Today’s Horse Facts: The Paso Fino – Strives to Please his Master

Do you know what a Paso Fino horse is? All Pasos have their roots with the Paso from Peru, the American Mustang, and other descendants of Colonial Spanish Horses.

The Paso Fino: Strives to Please his Master

To see a picture of a Paso Fino, go to https://en.wikipedia.org/wiki/Paso_Fino

“A student is not above his teacher, nor a servant above his master.”

(Matthew 10:24 NIRV)

The Paso Fino (Paah´-so fee´ no) is a naturally-gaited horse bred by Spanish land owners in Puerto Rico and Colombia, South America, who wanted an obedient steed with endurance and a comfortable ride that would aim to please.  All Pasos have their roots with the Paso from Peru, the American Mustang, and other descendants of Colonial Spanish Horses. The Barb, Spanish Jennet, and Andalusian have also been interbred in the U. S. to produce the Paso Fino of today. But Pasos go back to the time of Christopher Columbus when it’s believed he brought some of the horses with him to the New World.

The Paso Fino is a gorgeous equine, standing an average of 13 to 15.2 hands but strong for his size. He weighs from 700 to 1000 pounds, although it might take a foal five years to reach his adult weight. He has a Roman-nosed head with beautiful large eyes, an arching neck, a short back with strong withers, and a thick mane and tail. He can come in any color or combination of colors, including white, pinto, and palomino.

The Paso Fino name means “fine step.” It’s a perfect title for a horse that’s prized for his smooth, natural, four-beat amble. This is a lively horse that has a pleasant disposition with the desire to please his master. The Paso Fino has three different dominant gaits, all dependent on how fast he’s moving. But in each gait, all four hooves travel close to the ground while he’s in motion. At whatever speed he travels, the smoothness of the gait ideally allows the rider to appear motionless with no bounce. And a smooth ride like that would please any rider. Horse enthusiasts consider the Paso Fino the smoothest ride in the horse world (although owners of Tennessee Walking Horses hotly debate that issue!)

The Paso Fino is a competitive trail horse with both speed and stamina. But he’s much more versatile than that. He often competes in western classes such as trail, barrel racing, versatility, and team penning, and is very popular for trail riding and endurance competitions, driving, and gymkhana. No matter what this spunky horse is doing, he’s got one goal in mind: to do the best he can for his master who is riding him in the ring or down the woodsy trail.

Speaking of doing the best for the master, have you ever thought about God as your Master? An old hymn entitled “Give of Your Best to the Master” reminds us that we do have a Lord who should be the King of our lives. Everything we say and do should focus on trying to please God.

A master is someone in charge…someone who has authority over someone else. Our wonderful God is the Master of the Universe; yet, he loves us and wants us to live for him every day to show Him how much we love Him.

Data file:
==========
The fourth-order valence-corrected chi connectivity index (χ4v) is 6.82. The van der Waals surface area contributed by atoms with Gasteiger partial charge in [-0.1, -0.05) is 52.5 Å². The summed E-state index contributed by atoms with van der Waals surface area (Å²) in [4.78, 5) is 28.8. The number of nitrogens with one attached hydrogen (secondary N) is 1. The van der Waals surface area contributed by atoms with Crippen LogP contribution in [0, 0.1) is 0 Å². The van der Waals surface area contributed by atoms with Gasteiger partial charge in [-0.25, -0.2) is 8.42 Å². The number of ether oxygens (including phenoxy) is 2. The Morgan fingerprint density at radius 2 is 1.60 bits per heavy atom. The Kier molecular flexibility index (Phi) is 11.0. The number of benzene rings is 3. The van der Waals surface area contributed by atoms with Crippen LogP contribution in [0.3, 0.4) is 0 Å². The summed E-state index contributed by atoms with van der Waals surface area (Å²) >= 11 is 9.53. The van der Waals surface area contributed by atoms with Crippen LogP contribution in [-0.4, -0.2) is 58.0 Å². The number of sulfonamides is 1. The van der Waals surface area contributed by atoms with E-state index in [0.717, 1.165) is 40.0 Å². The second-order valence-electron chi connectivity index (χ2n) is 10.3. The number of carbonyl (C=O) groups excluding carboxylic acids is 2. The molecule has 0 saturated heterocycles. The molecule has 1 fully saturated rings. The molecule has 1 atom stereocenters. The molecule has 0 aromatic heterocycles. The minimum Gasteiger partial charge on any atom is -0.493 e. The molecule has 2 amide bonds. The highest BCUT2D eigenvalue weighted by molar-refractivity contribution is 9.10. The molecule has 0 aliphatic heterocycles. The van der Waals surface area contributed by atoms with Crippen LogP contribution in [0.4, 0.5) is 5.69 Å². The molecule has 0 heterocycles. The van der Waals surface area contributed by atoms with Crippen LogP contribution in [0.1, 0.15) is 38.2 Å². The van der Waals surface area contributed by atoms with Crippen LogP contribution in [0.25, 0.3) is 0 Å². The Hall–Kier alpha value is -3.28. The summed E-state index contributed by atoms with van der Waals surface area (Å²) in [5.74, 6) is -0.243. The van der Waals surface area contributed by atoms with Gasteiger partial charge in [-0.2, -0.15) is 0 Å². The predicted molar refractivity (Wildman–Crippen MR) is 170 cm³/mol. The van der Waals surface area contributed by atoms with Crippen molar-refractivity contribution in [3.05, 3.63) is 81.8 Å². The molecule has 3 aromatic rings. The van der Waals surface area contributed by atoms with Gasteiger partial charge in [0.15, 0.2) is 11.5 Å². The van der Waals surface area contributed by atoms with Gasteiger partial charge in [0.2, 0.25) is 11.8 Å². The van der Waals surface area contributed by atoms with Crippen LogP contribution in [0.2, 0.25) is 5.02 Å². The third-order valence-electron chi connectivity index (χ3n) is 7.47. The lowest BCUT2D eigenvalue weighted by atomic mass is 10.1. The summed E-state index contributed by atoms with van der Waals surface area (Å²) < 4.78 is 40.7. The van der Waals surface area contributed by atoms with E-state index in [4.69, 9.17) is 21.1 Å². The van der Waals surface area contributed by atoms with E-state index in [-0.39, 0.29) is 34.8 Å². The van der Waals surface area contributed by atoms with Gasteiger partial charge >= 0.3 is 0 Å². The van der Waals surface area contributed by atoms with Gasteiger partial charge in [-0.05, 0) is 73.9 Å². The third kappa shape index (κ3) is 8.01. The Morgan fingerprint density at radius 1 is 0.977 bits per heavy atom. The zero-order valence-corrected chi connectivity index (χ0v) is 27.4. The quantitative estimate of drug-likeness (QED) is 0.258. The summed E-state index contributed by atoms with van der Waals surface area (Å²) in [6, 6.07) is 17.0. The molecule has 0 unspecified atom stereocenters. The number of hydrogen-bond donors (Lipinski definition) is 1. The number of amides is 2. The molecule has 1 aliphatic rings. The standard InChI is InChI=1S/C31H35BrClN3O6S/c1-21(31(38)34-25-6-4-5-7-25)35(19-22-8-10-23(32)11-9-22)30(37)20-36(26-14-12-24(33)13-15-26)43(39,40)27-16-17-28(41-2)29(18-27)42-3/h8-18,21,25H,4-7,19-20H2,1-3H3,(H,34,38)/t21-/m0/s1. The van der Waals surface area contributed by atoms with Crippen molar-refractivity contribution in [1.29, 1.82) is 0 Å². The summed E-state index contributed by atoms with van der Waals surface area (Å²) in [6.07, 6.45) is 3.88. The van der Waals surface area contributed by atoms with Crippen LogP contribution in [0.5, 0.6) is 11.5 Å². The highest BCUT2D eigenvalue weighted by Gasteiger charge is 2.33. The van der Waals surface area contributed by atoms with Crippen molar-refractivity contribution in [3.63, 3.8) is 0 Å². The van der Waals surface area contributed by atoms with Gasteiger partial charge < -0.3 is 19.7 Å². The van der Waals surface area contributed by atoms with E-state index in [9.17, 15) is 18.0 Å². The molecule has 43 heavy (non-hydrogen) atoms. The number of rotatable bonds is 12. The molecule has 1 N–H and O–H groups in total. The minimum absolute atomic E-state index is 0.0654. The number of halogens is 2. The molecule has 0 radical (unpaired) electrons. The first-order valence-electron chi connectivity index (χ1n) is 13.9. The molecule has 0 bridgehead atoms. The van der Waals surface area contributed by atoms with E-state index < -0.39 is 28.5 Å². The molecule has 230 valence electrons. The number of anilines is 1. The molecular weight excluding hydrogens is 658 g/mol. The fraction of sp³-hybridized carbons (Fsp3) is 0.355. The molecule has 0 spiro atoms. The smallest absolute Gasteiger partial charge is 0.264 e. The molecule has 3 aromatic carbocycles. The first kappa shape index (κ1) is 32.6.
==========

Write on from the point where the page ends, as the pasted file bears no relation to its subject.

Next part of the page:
Sadly, sometimes we decide to run our own lives. We think we know better than God and want to become our own boss. Going our own way away from God’s instructions (the Bible) always leads to trouble.

As a Christian young person, if you love Jesus with your whole heart, then strive to please Him in all you say and do. Be thankful God is your Master, who will always lead you down a path that only has the best in store for your life.

PRAYER: Dear God, thank you for being the Master of my life. I pray that I’ll always let you lead me in the way that is pleasing to You. In Jesus’ name, amen.

SADDLE UP!   (What would God have you do now?)

Think of any “paths” in your life that might not be pleasing to God (examples: not reading your Bible, too much video game time, sassing your parents, being unkind to family or friends). Ask God to help you walk down the right path and always look to Him as your Master:

Take your ride: (Do you know?)  Ladies who ride Paso Finos in parades often wear the “traditional” Spanish garb: a fancy hat, long brightly-colored dresses with layers of ruffles, and high black boots.

Dismount and cool down your horse! (Do you know?)  “Ye call Me Master and Lord, and ye say well; for so I am” (John 13:13).

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Today’s Horse Facts: The Cleveland Bay – Welcomed at the Royal Palace

The Cleveland Bay horse has a special job. Most likely, you’ve seen him on TV when he’s working. But who does he work for?

The Cleveland Bay: Welcomed at the Royal Palace

A team of four bay (brown with black mane and tail) horses trotting along a cobblestone path with trees and fields in the background. They are pulling a green carriage in which several people ride.

Photo compliments of Wikipedia

https://en.wikipedia.org/wiki/Cleveland_Bay

“The Spirit Himself bears witness with our spirit that we are children of God,

 and if children, then heirs—heirs of God and joint heirs with Christ.”